How Did “We” Become The Wonders Of Creation?

There are two ways of writing history, which I call “we” history and “it” history. The second tries to answer the questions, What actually happened, and why? The first, however, is only interested in “How did WE become what WE are today?” The “we” may be a value consensus, as in the Whig Interpretation of History as “a process of continuous improvement, culminating in Us”. (Yes, Fukuyama, I’m looking at you.) Usually, however, the “we” is a nation. I have been aided to understand this by the fact that, whereas “we” history died out in Britain around the Great War, perhaps with an exception for Churchill, in Norway it lasted into my own day.

“We” history is not really interested in what actually happened, and has absolutely no interest in what happened somewhere outside the national community. It is the antithesis of history as “one damn thing after another”, because it is utterly teleological. Or historicist, as Popper put it. That is, it conceives of history, not as a study of what happened, but rather as some sort of force, what the Germans might call Geist, that has an agenda – which funnily enough always promotes one’s own national group and not some other bugger’s group. Although valid generalisations cannot be made about a thing there is only one of, this does not stop the “we” writers, because their generalisations are really only pats on the back.

An extremely influential Norwegian historian picked up a line from a wartime poem by Nordahl Grieg and hung it on a series of radio talks and later written essays. The line lives on even now, being the name of a museum exhibition. It is “Slowly the land became our own”. What is wrong with this? It presupposes a known “we” that gradually took possession of the land. Whereas an “it” historian might retort that, had the one-damn-thing-after-another fallen out differently, there might not be a “we” now, or the “we” might be someone other than the “we” now speaking. There is nothing inevitable about it becoming this “we” that the land slowly belonged to, unless you believe in a World-Spirit that loves only us.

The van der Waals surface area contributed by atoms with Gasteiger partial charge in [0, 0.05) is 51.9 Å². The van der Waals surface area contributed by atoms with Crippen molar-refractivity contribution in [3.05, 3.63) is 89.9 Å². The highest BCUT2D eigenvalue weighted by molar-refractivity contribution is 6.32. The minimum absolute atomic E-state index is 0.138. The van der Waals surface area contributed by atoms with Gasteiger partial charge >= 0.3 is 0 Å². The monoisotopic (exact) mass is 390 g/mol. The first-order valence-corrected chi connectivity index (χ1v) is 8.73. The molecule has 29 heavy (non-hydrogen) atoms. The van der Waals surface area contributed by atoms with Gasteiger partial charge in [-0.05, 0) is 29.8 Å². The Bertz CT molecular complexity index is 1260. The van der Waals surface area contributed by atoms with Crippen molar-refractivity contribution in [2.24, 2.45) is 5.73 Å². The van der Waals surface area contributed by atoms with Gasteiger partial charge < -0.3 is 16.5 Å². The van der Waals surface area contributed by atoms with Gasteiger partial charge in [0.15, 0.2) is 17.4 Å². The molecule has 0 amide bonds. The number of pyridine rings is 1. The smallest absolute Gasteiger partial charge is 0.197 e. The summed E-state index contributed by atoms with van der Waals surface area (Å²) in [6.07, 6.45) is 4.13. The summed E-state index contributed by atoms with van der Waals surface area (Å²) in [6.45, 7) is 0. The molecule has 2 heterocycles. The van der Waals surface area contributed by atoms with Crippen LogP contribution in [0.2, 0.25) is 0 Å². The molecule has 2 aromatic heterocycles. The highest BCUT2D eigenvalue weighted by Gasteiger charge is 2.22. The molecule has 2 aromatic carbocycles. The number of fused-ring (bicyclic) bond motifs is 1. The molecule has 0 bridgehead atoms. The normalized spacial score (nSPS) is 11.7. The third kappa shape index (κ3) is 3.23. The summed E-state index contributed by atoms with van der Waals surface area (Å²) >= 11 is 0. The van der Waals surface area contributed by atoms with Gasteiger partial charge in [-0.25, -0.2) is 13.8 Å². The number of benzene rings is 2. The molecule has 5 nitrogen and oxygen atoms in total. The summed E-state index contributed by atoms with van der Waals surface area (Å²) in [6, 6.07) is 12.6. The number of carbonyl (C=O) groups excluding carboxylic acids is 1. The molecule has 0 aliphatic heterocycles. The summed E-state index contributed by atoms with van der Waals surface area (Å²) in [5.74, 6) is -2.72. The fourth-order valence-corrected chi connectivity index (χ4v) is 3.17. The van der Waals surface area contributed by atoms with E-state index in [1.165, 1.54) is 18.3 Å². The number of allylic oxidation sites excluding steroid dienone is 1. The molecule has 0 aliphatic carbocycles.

Similarly, the founding poet of the movement, Henrik Wergeland, proclaimed, “We must make Norway as Norwegian as possible”. So, then, Norway wasn’t Norwegian before your efforts? What was it then? Apparently you need a Wergeland to make something into what it really is.

I do not know for sure, but it would not greatly surprise me if “we” history is very, very strong in the Balkans and points east. I once got caught between a Magyar and a Romanian discussing ethnogenesis in Transylvania, and on the whole, I’d rather have another colonoscopy than do that again. It’s dangerous stuff, just ask the Ukrainians.

Another feature of countries dominated by “we” history is that people tie themselves in knots finding autochthonous origins for what is plainly imported. They do this the more readily because they typically know nothing and care nothing about what was out there to be imported or borrowed or imitated from other cultures in the first place. And for them, absolutely everything is uniquely national, expressing the miraculous genius of the Rutabagan people, blah blah blah.

I have, for example, seen Romanian wooden churches touted as the only ones in Europe, abolishing at a stroke of the pen all the Norwegian stave-churches; I have heard the musical instrument the ney described as native to Romania and Ukraine both, with no awareness that the instrument is also Persian and Turkish, the Turks being the colonial power for both at various times. I remember a Swede peddling a pure Old Norse explanation for why a horse-race held in medieval Uppsala on December 26 was called something-or-other with the word stephanos, in blissful ignorance of the fact that December 26 was (and still is) the Feast of St. Stephen. If such people tried to explain the Golden Arches in terms of pre-Christian Scandinavian art, with no reference whatsoever to any American hamburger chain, I should not be in the least surprised.

Posted on February 28, 2015 at 07:48 by Hugo Grinebiter · Permalink
In: CULTURAL ODDS AND ENDS, Odds And Ends, Miscellaneous

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